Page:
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A comparisons of three types of weaves

If you have gone to the home furnishings section of any departmental store recently, or run a search on the internet, you would surely be aware of the large number of companies that offer their products. But something which a majority of buyers do is only focus on the name of the manufacturer or the brand. Most are not aware of all the types of fabrics that they can choose from, much less the comparative features of each. This blog seeks to explain the differences between the three most popular varieties of weaves in cotton bed sheets - sateen, percale, and flannel.

  

Sateen

The very first thing you should be aware of is that we have not spelt the word sateen wrong. This is not the more commonly known fabric known as satin, although it sounds similar. The weave structure of sateen is very similar to satin but the material used in sateen is spun yarn instead of the filaments used in satin. The cotton threads used to make sateen fabric are first combed (the process is sometimes called carding too) to align them in the same direction and remove impurities. After this they are soaked in sodium hydroxide (commonly called lye), followed by an acid dip. This process is called mercerization. This increases the life of the fiber and also makes them ready to accept and absorb dyes. But most importantly, it makes the surface of the fibers more smooth and reflective. That is why sateen fabrics can be useful in making cool crisp sheets. This, apart from the phonetic similarity, is what often leads people to confuse satin with sateen.

 

In terms of weave, one major difference between sateen and other fabrics is that sateen usually employs diagonal weaves instead of the traditional straight and across. This imparts durability and strength to the cotton sheets made with sateen. Additionally, because of the chemical treatment during mercerization, sateen sheets are resistant to water and prevent mildew.

 

Sateen does have all the advantages mentioned above, but there are some unscrupulous manufactures who take a shortcut during the mercerization, and go straight to one of the steps in the finishing process called calendering. In this, a similar smooth or polished look can be imparted to the sheet set made from the sateen fabric by simply passing the threads through two sets of heavy rollers.

 

 Percale

This is a more traditional yarn compared to the sateen mentioned earlier. The fabric is made by weaving one thread across, and the next forward below it, and then the next one across again, and so on. This gives the percale bed linen a more matte look. Bed sheets made using the percale weave breathe well, and hence can be equally cooling during hot days and warm and snug during the colder winters. People who use these sheets love the crisp feel of the fabric and say they can almost hear the rustle of the bedsheets. While buying cotton percale sheet sets, one must be careful to check the thread count. Usually a thread count of upto 300 made using longer threads would make the sheet more durable and less prone to pilling. But a common ploy by manufacturers is to promise a much higher thread count, which is usually achieved by using three ply threads instead of single ply, which isn’t an actual increase in the numbers of threads per square inch.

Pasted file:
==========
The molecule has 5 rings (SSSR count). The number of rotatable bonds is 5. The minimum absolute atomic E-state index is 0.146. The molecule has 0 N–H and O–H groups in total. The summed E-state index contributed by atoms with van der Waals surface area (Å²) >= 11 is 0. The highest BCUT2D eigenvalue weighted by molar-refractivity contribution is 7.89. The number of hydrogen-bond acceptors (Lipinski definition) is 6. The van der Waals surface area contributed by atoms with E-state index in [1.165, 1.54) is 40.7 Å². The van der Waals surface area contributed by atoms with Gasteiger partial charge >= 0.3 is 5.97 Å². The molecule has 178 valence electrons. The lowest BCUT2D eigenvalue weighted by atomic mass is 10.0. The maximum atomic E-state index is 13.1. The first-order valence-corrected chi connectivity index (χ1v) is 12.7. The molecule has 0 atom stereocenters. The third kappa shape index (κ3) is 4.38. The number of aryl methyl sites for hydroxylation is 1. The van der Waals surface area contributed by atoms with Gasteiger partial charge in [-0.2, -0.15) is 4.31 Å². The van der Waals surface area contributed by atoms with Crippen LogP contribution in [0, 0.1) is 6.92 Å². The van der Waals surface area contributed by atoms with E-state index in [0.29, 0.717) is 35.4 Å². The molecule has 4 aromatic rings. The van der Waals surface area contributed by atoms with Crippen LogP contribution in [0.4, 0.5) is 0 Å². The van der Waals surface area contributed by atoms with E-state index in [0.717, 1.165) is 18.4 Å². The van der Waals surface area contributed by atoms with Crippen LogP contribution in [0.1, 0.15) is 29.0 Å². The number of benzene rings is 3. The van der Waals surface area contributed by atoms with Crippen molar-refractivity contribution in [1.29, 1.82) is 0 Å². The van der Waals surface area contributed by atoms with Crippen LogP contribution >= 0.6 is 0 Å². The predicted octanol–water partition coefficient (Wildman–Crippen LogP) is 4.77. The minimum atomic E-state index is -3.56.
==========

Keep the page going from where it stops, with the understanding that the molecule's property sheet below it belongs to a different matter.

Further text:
Like sateen, most organic cotton sheets made using the percale weave are priced higher than regular bed sheets. But once you have experienced the comfort and the durability of good quality organic percale sheets manufactured by a dependable brand of bed linen, then you are not likely to go back to any other choice again.

 

 Flannel

When you hear the word flannel you might first think of the checked Scottish kilts, but in the context of bed linen, flannel refers to a twill weave. You will love its lush and warm feel, but you must remember that it will feel nice only when the mercury has dropped a little. The reason for this lies in the way flannel is manufactured - using worsted yarn or even carded wool. That said, the speciality of bed sheets made of flannel is that they can make you feel warm, but yet not get you to wake up all sweaty and hot. If you wish to dig deeper into the technicalities of the flannel manufacturing process, you must know that the unique brushing process during this manufacturing process produces little cells of air within the yarn, which helps trap the warmth. Another unique feature of flannel that many people are not aware of is that it has very good moisture absorbing qualities, so you will feel warm and dry.

 

Compared to the percale weave bed linen mentioned above, flannel has one disadvantage. It is prone to pilling with prolonged use, which refers to the formation of little balls of yarn or fabric on the surface. Also, compared to percale or sateen, flannel has a very low thread count, sometimes less than 100. This allows air to be trapped between the threads and provides the resulting benefit, as already explained above.
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